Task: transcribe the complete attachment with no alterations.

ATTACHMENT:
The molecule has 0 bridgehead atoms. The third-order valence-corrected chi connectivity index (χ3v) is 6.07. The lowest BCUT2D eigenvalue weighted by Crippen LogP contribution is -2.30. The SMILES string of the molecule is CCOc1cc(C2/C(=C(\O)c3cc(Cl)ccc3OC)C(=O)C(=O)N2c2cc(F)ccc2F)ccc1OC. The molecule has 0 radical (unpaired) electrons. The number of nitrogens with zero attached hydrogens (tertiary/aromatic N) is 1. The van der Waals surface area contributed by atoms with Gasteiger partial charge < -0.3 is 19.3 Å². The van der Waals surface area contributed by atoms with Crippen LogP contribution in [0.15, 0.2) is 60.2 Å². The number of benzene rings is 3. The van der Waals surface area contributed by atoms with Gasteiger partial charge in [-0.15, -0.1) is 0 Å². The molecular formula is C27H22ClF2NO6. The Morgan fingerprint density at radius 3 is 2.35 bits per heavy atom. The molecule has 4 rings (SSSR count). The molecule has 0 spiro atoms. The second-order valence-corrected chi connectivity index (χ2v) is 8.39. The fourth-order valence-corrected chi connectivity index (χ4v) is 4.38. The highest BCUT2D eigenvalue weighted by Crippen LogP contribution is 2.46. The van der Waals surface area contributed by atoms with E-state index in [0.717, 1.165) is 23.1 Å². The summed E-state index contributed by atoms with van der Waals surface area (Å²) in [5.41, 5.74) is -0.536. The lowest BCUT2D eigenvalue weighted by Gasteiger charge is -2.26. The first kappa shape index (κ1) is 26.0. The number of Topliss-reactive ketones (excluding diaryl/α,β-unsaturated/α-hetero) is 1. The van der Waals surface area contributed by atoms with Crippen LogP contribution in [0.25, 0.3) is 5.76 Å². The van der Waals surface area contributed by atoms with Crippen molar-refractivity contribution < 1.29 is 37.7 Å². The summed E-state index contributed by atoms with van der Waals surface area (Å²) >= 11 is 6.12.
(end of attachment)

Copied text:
The molecule has 0 bridgehead atoms. The third-order valence-corrected chi connectivity index (χ3v) is 6.07. The lowest BCUT2D eigenvalue weighted by Crippen LogP contribution is -2.30. The SMILES string of the molecule is CCOc1cc(C2/C(=C(\O)c3cc(Cl)ccc3OC)C(=O)C(=O)N2c2cc(F)ccc2F)ccc1OC. The molecule has 0 radical (unpaired) electrons. The number of nitrogens with zero attached hydrogens (tertiary/aromatic N) is 1. The van der Waals surface area contributed by atoms with Gasteiger partial charge < -0.3 is 19.3 Å². The van der Waals surface area contributed by atoms with Crippen LogP contribution in [0.15, 0.2) is 60.2 Å². The number of benzene rings is 3. The van der Waals surface area contributed by atoms with Gasteiger partial charge in [-0.15, -0.1) is 0 Å². The molecular formula is C27H22ClF2NO6. The Morgan fingerprint density at radius 3 is 2.35 bits per heavy atom. The molecule has 4 rings (SSSR count). The molecule has 0 spiro atoms. The second-order valence-corrected chi connectivity index (χ2v) is 8.39. The fourth-order valence-corrected chi connectivity index (χ4v) is 4.38. The highest BCUT2D eigenvalue weighted by Crippen LogP contribution is 2.46. The van der Waals surface area contributed by atoms with E-state index in [0.717, 1.165) is 23.1 Å². The summed E-state index contributed by atoms with van der Waals surface area (Å²) in [5.41, 5.74) is -0.536. The lowest BCUT2D eigenvalue weighted by Gasteiger charge is -2.26. The first kappa shape index (κ1) is 26.0. The number of Topliss-reactive ketones (excluding diaryl/α,β-unsaturated/α-hetero) is 1. The van der Waals surface area contributed by atoms with Crippen LogP contribution in [0.25, 0.3) is 5.76 Å². The van der Waals surface area contributed by atoms with Crippen molar-refractivity contribution < 1.29 is 37.7 Å². The summed E-state index contributed by atoms with van der Waals surface area (Å²) >= 11 is 6.12.